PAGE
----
I'm Confused On How Rent For Businesses Is Calculated...?

Business By mom2spunkynbug Updated 28 Jan 2010 , 8:48pm by cakesweetiecake

mom2spunkynbug Posted 24 Jan 2010 , 8:23pm
post #1 of 6

So I am looking to move out of my licensed home shop, to a regular retail shop. There are lots of opportunities out there (meaning, vacant locations)...but I am confused as to how the rent is calculated.

I emailed one property - in a very nice location...I figured it would be high...and I received the response:

The asking price for the spaces is $11 sq. ft. per year plus $3 sq. ft. for CAM per year plus heat and electric. There are many options for the amount of space you may need. If you have any questions or would like to take a look at all of the spaces let me know. Thanks

He said that the spaces available are 914 sq. ft to 15,000 sq. ft. So if I chose the 914 area, the rent would be total $11,882 per year? And what is CAM?

I would LIKE an area that includes a front space to display dummies, register, and a few tables & chairs for eating...two meeting rooms (or at least one)...and of course the back baking/decorating area.

Are these rates reasonable? Any suggestions...thoughts would be appreciated!

5 replies
CakeForte Posted 24 Jan 2010 , 8:35pm
post #2 of 6

CAM = Common Area Maintenance

CAM: Common Area Maintenance. Associated with CAM is CAM fees. For NNN leases, the term CAM fees refer to the money tenants pay landlord to cover property taxes, insurance and maintenance.

Some places have the NNN.

Triple Net (NNN) lease: lease in which tenants pay base rent plus property tax, insurance & CAM fees. Absolute NNN lease is NNN lease that tenants also pay property management fee.

Your rate would be $14 PER sq. ft.
So 914 sq ft would be $1066.11/ month for just the shell space.

I'm finishing out my own space....but for me it is still WAY cheaper than the finished out spaces. Each one I looked at STARTED in the 3k range. After a few years it increased.

mom2spunkynbug Posted 24 Jan 2010 , 8:45pm
post #3 of 6

Thanks for your responses CakeForte icon_smile.gif

What do you mean you are finishing out your own space? Are you talking about a blank, empty space vs. a space that used to be a bakery?

There are many vacant locations around here, but only one of them used to be a bakery. And that place is WRECKED. I mean, it would need a TON of work - it's been empty for YEARS. But, I think it's in a great location, and it is a single building standing alone. I think they are trying to sell it. I haven't called to see what the asking price is on it yet. I peeked through the windows one day and OMG...literally the ceiling was falling onto the floor, windows were broken, weeds growing up all along the building, looked like a bad mold issue on the far back wall, walls had missing (messy, demolished) doorway/frames. I know the city would probably appreciate someone doing something with that lot to clean it up & bring more business to the city!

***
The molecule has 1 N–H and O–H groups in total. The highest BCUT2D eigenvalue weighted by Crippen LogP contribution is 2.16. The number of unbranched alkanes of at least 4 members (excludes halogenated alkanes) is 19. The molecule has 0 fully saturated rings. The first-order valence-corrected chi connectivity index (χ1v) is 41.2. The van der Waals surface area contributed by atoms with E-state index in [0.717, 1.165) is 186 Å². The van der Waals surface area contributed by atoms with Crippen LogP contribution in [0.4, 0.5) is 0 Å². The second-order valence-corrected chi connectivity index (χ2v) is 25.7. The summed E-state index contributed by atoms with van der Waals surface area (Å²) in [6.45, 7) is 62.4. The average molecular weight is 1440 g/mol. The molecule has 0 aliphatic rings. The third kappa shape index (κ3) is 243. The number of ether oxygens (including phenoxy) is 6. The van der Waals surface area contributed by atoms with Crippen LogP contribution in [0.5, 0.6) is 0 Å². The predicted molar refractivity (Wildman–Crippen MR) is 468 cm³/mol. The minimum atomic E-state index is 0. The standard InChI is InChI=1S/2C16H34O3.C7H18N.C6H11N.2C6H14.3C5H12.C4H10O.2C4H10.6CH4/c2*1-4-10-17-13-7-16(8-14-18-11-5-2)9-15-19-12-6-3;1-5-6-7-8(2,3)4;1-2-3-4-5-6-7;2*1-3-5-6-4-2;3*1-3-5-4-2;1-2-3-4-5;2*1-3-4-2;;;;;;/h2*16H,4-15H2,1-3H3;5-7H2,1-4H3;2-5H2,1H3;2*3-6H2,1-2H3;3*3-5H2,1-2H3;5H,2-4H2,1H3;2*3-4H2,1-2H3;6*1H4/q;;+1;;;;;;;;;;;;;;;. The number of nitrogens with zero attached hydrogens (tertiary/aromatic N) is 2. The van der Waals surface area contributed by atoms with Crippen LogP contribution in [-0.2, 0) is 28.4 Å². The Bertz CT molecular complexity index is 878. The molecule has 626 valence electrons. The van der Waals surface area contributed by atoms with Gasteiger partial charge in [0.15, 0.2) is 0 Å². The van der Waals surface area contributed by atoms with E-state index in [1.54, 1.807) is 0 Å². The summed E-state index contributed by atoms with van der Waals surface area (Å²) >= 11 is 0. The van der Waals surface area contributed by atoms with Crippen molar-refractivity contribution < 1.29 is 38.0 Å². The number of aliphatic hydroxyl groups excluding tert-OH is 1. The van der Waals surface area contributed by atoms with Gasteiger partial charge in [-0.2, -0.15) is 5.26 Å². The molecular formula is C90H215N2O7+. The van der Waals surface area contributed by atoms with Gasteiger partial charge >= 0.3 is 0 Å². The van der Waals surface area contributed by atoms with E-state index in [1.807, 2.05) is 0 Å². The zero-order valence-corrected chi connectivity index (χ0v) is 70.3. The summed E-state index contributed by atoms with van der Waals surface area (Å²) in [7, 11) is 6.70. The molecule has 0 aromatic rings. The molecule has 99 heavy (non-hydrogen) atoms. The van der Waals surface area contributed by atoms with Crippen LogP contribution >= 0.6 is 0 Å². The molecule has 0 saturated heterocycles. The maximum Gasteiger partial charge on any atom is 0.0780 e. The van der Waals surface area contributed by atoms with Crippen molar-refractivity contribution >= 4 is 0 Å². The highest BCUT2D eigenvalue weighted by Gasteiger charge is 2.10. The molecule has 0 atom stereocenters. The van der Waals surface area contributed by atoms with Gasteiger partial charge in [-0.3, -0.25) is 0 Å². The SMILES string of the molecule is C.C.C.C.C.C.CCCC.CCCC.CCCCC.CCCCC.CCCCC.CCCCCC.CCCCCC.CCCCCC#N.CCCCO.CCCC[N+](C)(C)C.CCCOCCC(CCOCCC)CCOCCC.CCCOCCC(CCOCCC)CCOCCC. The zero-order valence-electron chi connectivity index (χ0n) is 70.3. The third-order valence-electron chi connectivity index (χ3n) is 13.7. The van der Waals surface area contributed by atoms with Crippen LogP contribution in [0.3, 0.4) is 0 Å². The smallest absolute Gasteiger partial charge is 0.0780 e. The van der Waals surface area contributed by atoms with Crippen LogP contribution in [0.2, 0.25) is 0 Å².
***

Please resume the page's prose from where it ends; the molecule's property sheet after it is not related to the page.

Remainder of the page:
Actually...there is a grant that the city gets (I just read about this) it's several million dollars to improve the city. When I was reading about this I was thinking about that building...and me needing money for a store. They are about to renew the grant & wanted to know what people thought the money should go towards.

Geez, I really need to get my butt in action with that business plan.

CakeForte Posted 24 Jan 2010 , 9:01pm
post #4 of 6

Yes, that is exactly what I mean. My space is just a shell - generic office space w/ a warehouse in the back. I have to put everything in.
Yes it's a lot of money...but that money I am spending would have been eaten up in rent if I went with the other locations that I had looked at. Now I get to have the kitchen exactly the way I want it...I just have to wait a little bit longer.

Do your research on the space and see if it would be worth it in the long. There could be a reason it's been empty for that long. Or it could be a diamond on the rough.
I've found that city codes change all of the time....so the plumbing and electric in that place might need a complete overhaul.

Anyway....those are just scenarios..research it and you'll find out if it's a good fit.

mom2spunkynbug Posted 26 Jan 2010 , 12:49am
post #5 of 6

O...M...G... icon_eek.gif I just found the place online (the old bakery building that is a complete dump)...they are asking $400,000 for it!!! icon_surprised.gificon_eek.gificon_confused.gif

Of course they have pictures of it when it was in use & looking "normal" - it does NOT in any way shape or form look like that now!!!

So I am just going to forget about that for now. It also has about 7,900 sq. ft - so even if I tried to work out some sort of deal, that's a LOT of space to be paying for.

On the other hand....I looked at some vacant spaces today in a building on a main street, and the 800 sq. ft. area seemed to be ok to start in!

cakesweetiecake Posted 28 Jan 2010 , 8:48pm
post #6 of 6

Is there a way to find out what the rate per square foot is in a specific area? I found a place that happened to be availalbe for sale. I spoke to the realtor and he stated that the owner is willing to lease the space. He gave me the lease amount. However, it seems kind of high considering the location and the size of the place. Unfortunately, there are no other places on the market in this area for lease for me to compare.

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